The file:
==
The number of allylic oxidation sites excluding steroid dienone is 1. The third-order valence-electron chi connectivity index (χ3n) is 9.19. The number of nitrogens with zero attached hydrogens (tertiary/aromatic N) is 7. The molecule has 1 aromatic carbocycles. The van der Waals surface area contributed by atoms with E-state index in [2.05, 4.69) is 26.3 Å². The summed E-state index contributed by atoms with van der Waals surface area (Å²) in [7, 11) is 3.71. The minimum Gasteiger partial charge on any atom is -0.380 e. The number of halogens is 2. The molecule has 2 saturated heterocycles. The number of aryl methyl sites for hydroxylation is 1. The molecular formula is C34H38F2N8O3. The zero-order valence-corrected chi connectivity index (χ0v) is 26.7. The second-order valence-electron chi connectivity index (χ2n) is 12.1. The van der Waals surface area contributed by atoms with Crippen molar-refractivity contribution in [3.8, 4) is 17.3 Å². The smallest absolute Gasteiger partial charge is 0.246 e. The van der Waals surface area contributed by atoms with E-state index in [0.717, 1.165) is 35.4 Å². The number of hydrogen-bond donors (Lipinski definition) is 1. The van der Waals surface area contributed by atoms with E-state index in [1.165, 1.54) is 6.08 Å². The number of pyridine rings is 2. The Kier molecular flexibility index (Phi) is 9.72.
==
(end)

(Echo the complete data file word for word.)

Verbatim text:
The number of allylic oxidation sites excluding steroid dienone is 1. The third-order valence-electron chi connectivity index (χ3n) is 9.19. The number of nitrogens with zero attached hydrogens (tertiary/aromatic N) is 7. The molecule has 1 aromatic carbocycles. The van der Waals surface area contributed by atoms with E-state index in [2.05, 4.69) is 26.3 Å². The summed E-state index contributed by atoms with van der Waals surface area (Å²) in [7, 11) is 3.71. The minimum Gasteiger partial charge on any atom is -0.380 e. The number of halogens is 2. The molecule has 2 saturated heterocycles. The number of aryl methyl sites for hydroxylation is 1. The molecular formula is C34H38F2N8O3. The zero-order valence-corrected chi connectivity index (χ0v) is 26.7. The second-order valence-electron chi connectivity index (χ2n) is 12.1. The van der Waals surface area contributed by atoms with Crippen molar-refractivity contribution in [3.8, 4) is 17.3 Å². The smallest absolute Gasteiger partial charge is 0.246 e. The van der Waals surface area contributed by atoms with E-state index in [0.717, 1.165) is 35.4 Å². The number of hydrogen-bond donors (Lipinski definition) is 1. The van der Waals surface area contributed by atoms with E-state index in [1.165, 1.54) is 6.08 Å². The number of pyridine rings is 2. The Kier molecular flexibility index (Phi) is 9.72.